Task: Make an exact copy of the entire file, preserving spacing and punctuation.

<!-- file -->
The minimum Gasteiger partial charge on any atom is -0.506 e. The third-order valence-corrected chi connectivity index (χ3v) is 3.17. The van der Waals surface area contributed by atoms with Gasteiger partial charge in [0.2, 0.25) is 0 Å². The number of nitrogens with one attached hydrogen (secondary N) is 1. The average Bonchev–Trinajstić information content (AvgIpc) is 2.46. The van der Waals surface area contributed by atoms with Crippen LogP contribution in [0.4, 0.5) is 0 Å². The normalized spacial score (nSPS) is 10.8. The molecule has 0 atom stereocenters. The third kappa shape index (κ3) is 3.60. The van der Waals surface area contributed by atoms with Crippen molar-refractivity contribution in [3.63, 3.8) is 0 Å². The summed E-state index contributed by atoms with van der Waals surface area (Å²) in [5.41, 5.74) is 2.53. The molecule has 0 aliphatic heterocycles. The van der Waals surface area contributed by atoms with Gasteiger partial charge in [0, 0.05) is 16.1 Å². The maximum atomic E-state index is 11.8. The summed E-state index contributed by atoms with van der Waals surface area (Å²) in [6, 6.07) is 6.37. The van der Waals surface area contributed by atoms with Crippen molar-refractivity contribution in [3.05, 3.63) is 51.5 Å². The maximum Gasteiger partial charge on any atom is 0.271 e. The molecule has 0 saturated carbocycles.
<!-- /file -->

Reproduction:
The minimum Gasteiger partial charge on any atom is -0.506 e. The third-order valence-corrected chi connectivity index (χ3v) is 3.17. The van der Waals surface area contributed by atoms with Gasteiger partial charge in [0.2, 0.25) is 0 Å². The number of nitrogens with one attached hydrogen (secondary N) is 1. The average Bonchev–Trinajstić information content (AvgIpc) is 2.46. The van der Waals surface area contributed by atoms with Crippen LogP contribution in [0.4, 0.5) is 0 Å². The normalized spacial score (nSPS) is 10.8. The molecule has 0 atom stereocenters. The third kappa shape index (κ3) is 3.60. The van der Waals surface area contributed by atoms with Crippen molar-refractivity contribution in [3.63, 3.8) is 0 Å². The summed E-state index contributed by atoms with van der Waals surface area (Å²) in [5.41, 5.74) is 2.53. The molecule has 0 aliphatic heterocycles. The van der Waals surface area contributed by atoms with Gasteiger partial charge in [0, 0.05) is 16.1 Å². The maximum atomic E-state index is 11.8. The summed E-state index contributed by atoms with van der Waals surface area (Å²) in [6, 6.07) is 6.37. The van der Waals surface area contributed by atoms with Crippen molar-refractivity contribution in [3.05, 3.63) is 51.5 Å². The maximum Gasteiger partial charge on any atom is 0.271 e. The molecule has 0 saturated carbocycles.